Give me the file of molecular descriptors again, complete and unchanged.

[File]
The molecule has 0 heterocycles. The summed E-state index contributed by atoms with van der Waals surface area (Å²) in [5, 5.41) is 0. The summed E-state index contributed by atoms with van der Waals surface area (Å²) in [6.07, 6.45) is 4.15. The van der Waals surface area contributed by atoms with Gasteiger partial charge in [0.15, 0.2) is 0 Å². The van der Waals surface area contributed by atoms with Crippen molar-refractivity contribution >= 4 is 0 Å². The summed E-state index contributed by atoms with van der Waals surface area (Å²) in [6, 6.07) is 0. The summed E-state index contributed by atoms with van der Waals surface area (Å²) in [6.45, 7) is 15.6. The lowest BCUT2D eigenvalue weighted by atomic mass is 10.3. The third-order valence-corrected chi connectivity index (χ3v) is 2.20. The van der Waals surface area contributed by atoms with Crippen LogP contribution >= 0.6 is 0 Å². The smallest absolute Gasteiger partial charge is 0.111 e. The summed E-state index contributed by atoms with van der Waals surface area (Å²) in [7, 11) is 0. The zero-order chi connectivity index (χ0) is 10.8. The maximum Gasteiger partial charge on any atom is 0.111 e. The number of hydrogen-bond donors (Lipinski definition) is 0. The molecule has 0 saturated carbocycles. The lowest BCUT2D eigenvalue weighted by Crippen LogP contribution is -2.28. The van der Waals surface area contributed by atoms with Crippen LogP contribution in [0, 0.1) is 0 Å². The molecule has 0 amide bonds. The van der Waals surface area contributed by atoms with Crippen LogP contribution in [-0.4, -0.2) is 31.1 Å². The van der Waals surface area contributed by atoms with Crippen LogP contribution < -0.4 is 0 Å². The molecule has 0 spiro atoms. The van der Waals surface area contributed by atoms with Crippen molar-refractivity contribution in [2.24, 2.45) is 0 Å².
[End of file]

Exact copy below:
The molecule has 0 heterocycles. The summed E-state index contributed by atoms with van der Waals surface area (Å²) in [5, 5.41) is 0. The summed E-state index contributed by atoms with van der Waals surface area (Å²) in [6.07, 6.45) is 4.15. The van der Waals surface area contributed by atoms with Gasteiger partial charge in [0.15, 0.2) is 0 Å². The van der Waals surface area contributed by atoms with Crippen molar-refractivity contribution >= 4 is 0 Å². The summed E-state index contributed by atoms with van der Waals surface area (Å²) in [6, 6.07) is 0. The summed E-state index contributed by atoms with van der Waals surface area (Å²) in [6.45, 7) is 15.6. The lowest BCUT2D eigenvalue weighted by atomic mass is 10.3. The third-order valence-corrected chi connectivity index (χ3v) is 2.20. The van der Waals surface area contributed by atoms with Crippen LogP contribution >= 0.6 is 0 Å². The smallest absolute Gasteiger partial charge is 0.111 e. The summed E-state index contributed by atoms with van der Waals surface area (Å²) in [7, 11) is 0. The zero-order chi connectivity index (χ0) is 10.8. The maximum Gasteiger partial charge on any atom is 0.111 e. The number of hydrogen-bond donors (Lipinski definition) is 0. The molecule has 0 saturated carbocycles. The lowest BCUT2D eigenvalue weighted by Crippen LogP contribution is -2.28. The van der Waals surface area contributed by atoms with Crippen LogP contribution in [0, 0.1) is 0 Å². The molecule has 0 amide bonds. The van der Waals surface area contributed by atoms with Crippen LogP contribution in [-0.4, -0.2) is 31.1 Å². The van der Waals surface area contributed by atoms with Crippen LogP contribution < -0.4 is 0 Å². The molecule has 0 spiro atoms. The van der Waals surface area contributed by atoms with Crippen molar-refractivity contribution in [2.24, 2.45) is 0 Å².